When I came back home from New York, I knew the pictures I would take would have no method or logic other than to capture the new routines my sisters and mother and grandmother were slowly developing. We hadn’t been together like this in years.
Everyone assumed these new routines would be temporary––but what does temporary mean in a pandemic?
These pictures explore and exist in this limbo of time––joyful and memorable, but occasionally lonely and grim.
Time forcefully spent at home exacerbates experiences, making dull moments remarkable events: a phone call, opening a bottle of whiskey, looking at a mirror without reason. Everything could happen at the same time, the same day; then you realize it’s been weeks, your routine has become a ritual, and you haven’t been out of the house for months.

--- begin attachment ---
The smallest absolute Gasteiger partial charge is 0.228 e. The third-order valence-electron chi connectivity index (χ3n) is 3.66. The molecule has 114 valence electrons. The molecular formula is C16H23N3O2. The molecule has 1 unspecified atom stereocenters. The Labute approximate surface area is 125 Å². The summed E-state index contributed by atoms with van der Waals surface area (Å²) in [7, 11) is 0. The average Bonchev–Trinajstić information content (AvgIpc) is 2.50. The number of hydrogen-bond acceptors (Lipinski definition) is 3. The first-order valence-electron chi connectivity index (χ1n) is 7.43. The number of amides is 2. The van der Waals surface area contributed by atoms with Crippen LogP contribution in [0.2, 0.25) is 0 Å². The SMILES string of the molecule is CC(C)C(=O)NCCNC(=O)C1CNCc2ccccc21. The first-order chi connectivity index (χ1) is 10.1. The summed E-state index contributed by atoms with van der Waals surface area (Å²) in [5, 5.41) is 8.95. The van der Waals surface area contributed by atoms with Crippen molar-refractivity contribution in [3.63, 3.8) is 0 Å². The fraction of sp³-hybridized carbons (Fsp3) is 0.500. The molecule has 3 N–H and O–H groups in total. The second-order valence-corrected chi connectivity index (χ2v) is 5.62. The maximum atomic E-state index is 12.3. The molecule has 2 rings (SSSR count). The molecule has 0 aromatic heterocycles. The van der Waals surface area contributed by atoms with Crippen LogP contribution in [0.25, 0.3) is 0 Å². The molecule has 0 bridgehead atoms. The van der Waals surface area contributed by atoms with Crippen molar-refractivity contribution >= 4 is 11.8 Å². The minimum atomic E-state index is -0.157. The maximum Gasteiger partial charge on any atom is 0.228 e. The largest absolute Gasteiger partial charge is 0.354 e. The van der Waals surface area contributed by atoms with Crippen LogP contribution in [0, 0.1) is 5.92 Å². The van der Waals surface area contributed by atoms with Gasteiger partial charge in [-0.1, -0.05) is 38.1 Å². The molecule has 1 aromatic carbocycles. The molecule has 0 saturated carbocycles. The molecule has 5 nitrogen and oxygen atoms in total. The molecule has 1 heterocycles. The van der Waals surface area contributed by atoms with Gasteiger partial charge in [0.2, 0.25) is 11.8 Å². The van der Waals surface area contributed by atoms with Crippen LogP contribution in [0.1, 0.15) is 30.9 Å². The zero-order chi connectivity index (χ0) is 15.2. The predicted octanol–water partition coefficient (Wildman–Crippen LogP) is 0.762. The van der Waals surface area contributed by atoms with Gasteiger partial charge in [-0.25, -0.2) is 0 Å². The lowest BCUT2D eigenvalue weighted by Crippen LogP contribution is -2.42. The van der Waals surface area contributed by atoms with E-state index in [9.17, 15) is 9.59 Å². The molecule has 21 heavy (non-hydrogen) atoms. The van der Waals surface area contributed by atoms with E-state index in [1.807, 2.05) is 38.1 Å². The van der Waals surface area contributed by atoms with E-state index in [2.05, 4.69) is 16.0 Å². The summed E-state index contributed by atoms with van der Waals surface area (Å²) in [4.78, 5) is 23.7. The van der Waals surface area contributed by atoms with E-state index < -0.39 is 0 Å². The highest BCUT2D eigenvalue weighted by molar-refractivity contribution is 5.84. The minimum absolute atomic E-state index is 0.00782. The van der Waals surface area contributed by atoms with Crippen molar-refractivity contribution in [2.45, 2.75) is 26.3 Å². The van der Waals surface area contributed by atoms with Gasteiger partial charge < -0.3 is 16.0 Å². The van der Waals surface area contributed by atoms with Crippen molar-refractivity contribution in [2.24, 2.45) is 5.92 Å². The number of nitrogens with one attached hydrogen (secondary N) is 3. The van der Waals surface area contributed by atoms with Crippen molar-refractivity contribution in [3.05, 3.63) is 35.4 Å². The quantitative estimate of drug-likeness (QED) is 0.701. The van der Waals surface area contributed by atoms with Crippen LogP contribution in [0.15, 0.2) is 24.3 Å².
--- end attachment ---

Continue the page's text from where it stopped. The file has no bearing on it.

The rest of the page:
This is a project of Lori Grinker’s NYU graduate photojournalism class.